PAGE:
Review by Frank Plowright
Judge Dredd is now comfortably among Britain’s greatest ever comics creations, so how do his earliest appearances hold up? This collection gathers 59 strips, covering his first 18 months in print, and while initially crude, some qualities delivering Dredd’s enduring success date from the early days.
Conceived by John Wagner, and designed by artist Carlos Ezquerra, neither worked on the first episode of Dredd to see print. It’s credited to Pete Harris, but subsequent interviews reveal significant contributions from editors Kelvin Gosnell and Pat Mills, who christened Dredd after a portly purveyor of risque reggae briefly popular in early 1970s Britain. Artist Mike McMahon was still developing his style, emulating Ezquerra’s work on what was intended as the first Dredd appearance. That’s presented as this collection’s final strip. Showing an altogether more violent Dredd with no qualms about summary street executions, it was submitted as another IPC publication was vilified over violent content. A toned-down Dredd saw print, and while resented by Wagner at the time, it was instrumental in transforming Dredd from a heavy-handed satire of American law enforcement into something with greater potential.
That wasn’t realised, though, until Wagner’s return to the strip, as Dredd thrashes around in unimaginative cramped stories, the tradition for British anthology comics being to pack in panels for maximum impact in limited pages. These strips do introduce some Dredd staples: the Mega-City, the Statue of Judgement, and Dredd’s face never being seen, an editorial accident after artist Massimo Belardinelli revealed his face, but delivering what the editors considered an inappropriate likeness. Their solution with a deadline imminent was to slap a ‘censored’ banner across the panel, so creating a legend.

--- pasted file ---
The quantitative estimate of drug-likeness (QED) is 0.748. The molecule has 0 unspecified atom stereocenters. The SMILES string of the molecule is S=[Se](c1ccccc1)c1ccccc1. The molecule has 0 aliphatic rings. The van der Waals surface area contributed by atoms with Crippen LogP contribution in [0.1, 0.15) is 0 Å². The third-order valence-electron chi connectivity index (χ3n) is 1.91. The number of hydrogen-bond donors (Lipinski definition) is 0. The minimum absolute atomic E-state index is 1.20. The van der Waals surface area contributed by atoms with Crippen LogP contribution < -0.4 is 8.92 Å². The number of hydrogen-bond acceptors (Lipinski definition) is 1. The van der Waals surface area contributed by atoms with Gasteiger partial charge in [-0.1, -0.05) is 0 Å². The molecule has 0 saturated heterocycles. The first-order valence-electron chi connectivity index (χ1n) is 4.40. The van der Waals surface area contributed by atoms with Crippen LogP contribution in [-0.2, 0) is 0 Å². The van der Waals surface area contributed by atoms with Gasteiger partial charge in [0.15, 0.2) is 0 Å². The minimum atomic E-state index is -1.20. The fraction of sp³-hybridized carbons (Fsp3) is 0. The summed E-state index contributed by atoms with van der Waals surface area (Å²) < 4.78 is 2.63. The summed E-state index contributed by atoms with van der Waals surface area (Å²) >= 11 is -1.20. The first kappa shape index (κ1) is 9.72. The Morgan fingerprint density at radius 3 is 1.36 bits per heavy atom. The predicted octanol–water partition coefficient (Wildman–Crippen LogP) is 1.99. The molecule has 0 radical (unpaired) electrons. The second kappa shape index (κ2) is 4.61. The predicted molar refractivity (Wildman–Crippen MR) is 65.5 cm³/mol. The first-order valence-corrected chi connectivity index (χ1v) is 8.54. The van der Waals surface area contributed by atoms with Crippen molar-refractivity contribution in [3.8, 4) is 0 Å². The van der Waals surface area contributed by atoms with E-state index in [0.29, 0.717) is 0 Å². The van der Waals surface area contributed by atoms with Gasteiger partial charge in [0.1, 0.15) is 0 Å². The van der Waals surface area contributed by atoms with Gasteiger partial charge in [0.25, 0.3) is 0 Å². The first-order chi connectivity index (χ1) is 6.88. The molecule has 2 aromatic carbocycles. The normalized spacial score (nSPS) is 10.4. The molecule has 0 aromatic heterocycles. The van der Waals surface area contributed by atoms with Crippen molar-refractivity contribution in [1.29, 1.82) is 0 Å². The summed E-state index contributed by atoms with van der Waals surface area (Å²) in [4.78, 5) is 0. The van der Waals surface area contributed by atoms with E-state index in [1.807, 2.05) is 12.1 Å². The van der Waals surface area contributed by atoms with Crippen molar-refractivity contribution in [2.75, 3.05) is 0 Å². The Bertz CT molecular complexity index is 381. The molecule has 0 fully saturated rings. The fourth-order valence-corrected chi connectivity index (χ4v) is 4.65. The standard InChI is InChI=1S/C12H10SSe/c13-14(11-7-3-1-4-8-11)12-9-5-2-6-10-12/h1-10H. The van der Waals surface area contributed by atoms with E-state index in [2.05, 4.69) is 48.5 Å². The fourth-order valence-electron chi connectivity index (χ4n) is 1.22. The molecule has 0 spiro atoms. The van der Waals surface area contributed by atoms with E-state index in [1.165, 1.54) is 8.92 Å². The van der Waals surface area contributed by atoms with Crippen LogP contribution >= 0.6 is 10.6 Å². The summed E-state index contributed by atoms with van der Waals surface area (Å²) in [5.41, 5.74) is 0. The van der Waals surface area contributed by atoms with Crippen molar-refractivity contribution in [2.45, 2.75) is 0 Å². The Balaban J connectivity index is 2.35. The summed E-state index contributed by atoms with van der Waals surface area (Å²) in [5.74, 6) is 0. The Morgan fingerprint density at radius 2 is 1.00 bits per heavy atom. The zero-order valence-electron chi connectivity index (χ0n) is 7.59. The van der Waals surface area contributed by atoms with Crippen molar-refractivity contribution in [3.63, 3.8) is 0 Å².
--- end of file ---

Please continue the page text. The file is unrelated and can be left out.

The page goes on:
Seven Dredd episodes appeared before a Wagner strip was published, delivering a leap in quality as Dredd’s character matures, albeit slightly, and his first continued story begins. By later standards, ‘The Rise of the Robots’ is nothing special, but Dredd would never again be an also-ran. It highlights a problem that became a strength, as five artists draw the nine segments. Mills’ editorial vision diverged from the uniformity of British comics, and this required new artists, but demanding five pages a week was unfeasible. Dredd and his world adapted to wildly differing artistic styles, from the reined-in precision of Brian Bolland to the elasticity of Ian Gibson to the constantly evolving Mike McMahon. It’s McMahon who drew Pat Mills’ dark script for ‘The Return of Rico’, featuring Dredd’s cloned brother and the basis for portions of the patchy 1990s Dredd movie.
Gibson draws the most strips here, under his own name and as Emberton, aliases being commonplace. Wagner scripts are credited to John Howard and T.B. Grover after a publisher’s instruction that too many Wagner strips were appearing in 2000AD. He believed this ensured no writer would become too popular and in a position to demand more money!
As Dredd continues his stories become more imaginative, and Wagner’s style was always playing comic moments off Dredd’s impassive and unwavering character. Bolland illustrates a bank raid by Charlie Chaplin accompanied by Laurel and Hardy, McMahon Mafia apes, and the many ridiculous activities of Mega-City citizens always raise a smile.
The bulk format on cheap paper leads to some reproduction problems, particularly with strips originally featuring colour. If you only want one representative sample of Dredd, this isn’t the volume, as most of the really memorable Dredd was still to come. Starting in Case Files 2, in fact. For a more detailed look at strips by Bolland, Ezquerra, Gibson and McMahon, follow the links.